At that point, Dr. Shenoy was leading a 10-center experimental cord blood transplant study, and had received approval to transplant three sickle-cell patients with unrelated (non-sibling) donor cells. Until this point, the preferred source for donor cells had been a patient’s brother or sister. Dr. Shenoy first discussed the possibility of a stem cell transplant with Debbie when Gabby was 3.
“She told us people had been cured from sickle cell with stem cell transplants.”
Dr. Shenoy also described the process – one that would be far from simple.
“They’ve been through their disorder, so they know what they’ve gone through. We explain to them the time period over which these transplant complications can occur, and help them understand what the pluses and minuses of transplant are going to be, and let them think about it.”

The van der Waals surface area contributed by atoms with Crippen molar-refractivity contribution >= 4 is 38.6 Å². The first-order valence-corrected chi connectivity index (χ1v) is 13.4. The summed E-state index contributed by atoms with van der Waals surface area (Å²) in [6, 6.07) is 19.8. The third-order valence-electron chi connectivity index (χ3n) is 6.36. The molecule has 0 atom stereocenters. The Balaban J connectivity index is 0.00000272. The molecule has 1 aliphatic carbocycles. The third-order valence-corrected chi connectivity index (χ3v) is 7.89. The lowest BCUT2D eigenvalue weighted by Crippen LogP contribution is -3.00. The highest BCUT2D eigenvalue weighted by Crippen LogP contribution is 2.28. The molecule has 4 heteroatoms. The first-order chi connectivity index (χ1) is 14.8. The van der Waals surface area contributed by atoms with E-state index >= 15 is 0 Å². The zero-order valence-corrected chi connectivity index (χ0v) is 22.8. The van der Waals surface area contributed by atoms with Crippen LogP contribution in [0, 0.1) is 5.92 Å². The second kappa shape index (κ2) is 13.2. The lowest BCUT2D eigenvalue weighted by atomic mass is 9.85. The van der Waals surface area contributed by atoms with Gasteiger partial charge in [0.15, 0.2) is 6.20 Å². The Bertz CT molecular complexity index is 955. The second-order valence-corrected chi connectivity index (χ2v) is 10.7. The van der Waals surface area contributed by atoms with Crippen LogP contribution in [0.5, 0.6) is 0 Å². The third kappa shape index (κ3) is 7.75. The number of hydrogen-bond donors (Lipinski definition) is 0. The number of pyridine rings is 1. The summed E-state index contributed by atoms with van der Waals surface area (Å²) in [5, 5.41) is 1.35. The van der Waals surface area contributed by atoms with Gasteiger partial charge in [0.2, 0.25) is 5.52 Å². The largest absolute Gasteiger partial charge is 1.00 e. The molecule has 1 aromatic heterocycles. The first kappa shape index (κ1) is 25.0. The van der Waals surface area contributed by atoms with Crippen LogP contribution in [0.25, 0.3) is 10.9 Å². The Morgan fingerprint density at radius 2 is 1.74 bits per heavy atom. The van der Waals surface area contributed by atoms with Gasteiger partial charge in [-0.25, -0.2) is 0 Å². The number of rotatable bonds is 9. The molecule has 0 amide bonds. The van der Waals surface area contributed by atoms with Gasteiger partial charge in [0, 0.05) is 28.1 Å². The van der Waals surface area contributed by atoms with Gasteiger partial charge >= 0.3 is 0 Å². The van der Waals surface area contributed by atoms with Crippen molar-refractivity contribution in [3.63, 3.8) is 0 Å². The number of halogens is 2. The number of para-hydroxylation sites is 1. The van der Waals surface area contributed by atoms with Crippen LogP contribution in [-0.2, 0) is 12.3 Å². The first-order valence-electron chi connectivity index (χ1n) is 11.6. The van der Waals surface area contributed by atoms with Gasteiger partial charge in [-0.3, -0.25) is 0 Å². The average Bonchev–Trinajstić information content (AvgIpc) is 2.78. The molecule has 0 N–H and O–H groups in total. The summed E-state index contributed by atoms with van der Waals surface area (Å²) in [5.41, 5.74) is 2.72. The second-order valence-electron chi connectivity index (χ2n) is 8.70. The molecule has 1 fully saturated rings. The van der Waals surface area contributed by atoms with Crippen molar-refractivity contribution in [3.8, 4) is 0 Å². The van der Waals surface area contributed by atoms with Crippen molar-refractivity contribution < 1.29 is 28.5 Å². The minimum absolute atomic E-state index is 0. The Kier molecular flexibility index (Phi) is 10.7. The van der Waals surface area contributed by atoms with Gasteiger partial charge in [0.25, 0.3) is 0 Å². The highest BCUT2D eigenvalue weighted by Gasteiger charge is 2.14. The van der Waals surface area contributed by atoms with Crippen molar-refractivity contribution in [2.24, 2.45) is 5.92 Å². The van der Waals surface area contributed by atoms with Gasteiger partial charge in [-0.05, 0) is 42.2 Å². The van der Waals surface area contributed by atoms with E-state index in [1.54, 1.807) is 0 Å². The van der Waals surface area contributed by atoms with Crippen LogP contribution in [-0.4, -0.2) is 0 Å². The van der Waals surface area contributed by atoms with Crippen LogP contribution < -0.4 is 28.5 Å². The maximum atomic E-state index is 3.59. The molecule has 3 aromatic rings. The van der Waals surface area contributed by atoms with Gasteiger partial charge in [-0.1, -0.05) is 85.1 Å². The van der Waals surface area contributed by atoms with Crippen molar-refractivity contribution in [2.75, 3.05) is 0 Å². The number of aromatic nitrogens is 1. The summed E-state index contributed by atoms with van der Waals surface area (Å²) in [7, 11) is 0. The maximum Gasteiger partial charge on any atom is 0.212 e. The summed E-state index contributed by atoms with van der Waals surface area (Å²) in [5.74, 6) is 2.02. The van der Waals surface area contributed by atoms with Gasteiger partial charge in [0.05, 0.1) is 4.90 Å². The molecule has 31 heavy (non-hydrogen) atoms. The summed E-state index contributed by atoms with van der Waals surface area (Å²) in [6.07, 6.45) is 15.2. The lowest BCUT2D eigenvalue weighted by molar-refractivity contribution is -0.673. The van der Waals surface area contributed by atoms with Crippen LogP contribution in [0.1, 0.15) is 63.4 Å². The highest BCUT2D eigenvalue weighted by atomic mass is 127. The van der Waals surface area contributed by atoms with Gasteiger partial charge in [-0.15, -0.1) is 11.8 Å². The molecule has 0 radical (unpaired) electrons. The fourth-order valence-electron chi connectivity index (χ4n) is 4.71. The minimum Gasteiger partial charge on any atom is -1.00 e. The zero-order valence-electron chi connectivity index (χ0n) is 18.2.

With the best chance at a bone marrow transplant off the table, though, Debbie decided to move forward with a cord blood transplant.
“It was the possibility of a cure. I couldn’t NOT do that. I had to give her a chance.”
Gabby spent the entire summer of 2012, from June through August, in the hospital. She received her transplant, then stayed in isolation to protect her weakened immune system. Even when she left the hospital, she couldn’t go home to Cape Girardeau, a three hour drive from St. Louis. She battled challenges inherent to transplant: hypertension, diabetes, and general sadness. But by winter, she was home, and turning a corner.
Children with sickle cell experience pain in extreme temperatures. But in December, she played in the snow for the first time—and didn’t complain of any discomfort. In January, she went back to school. And by summer, all signs of sickle cell disease had vanished.
Debbie continues to marvel at all of the seemingly small changes, “She’s doing things I never thought she’d do. She’s a normal kid. Her meds alone used to be a full time job.
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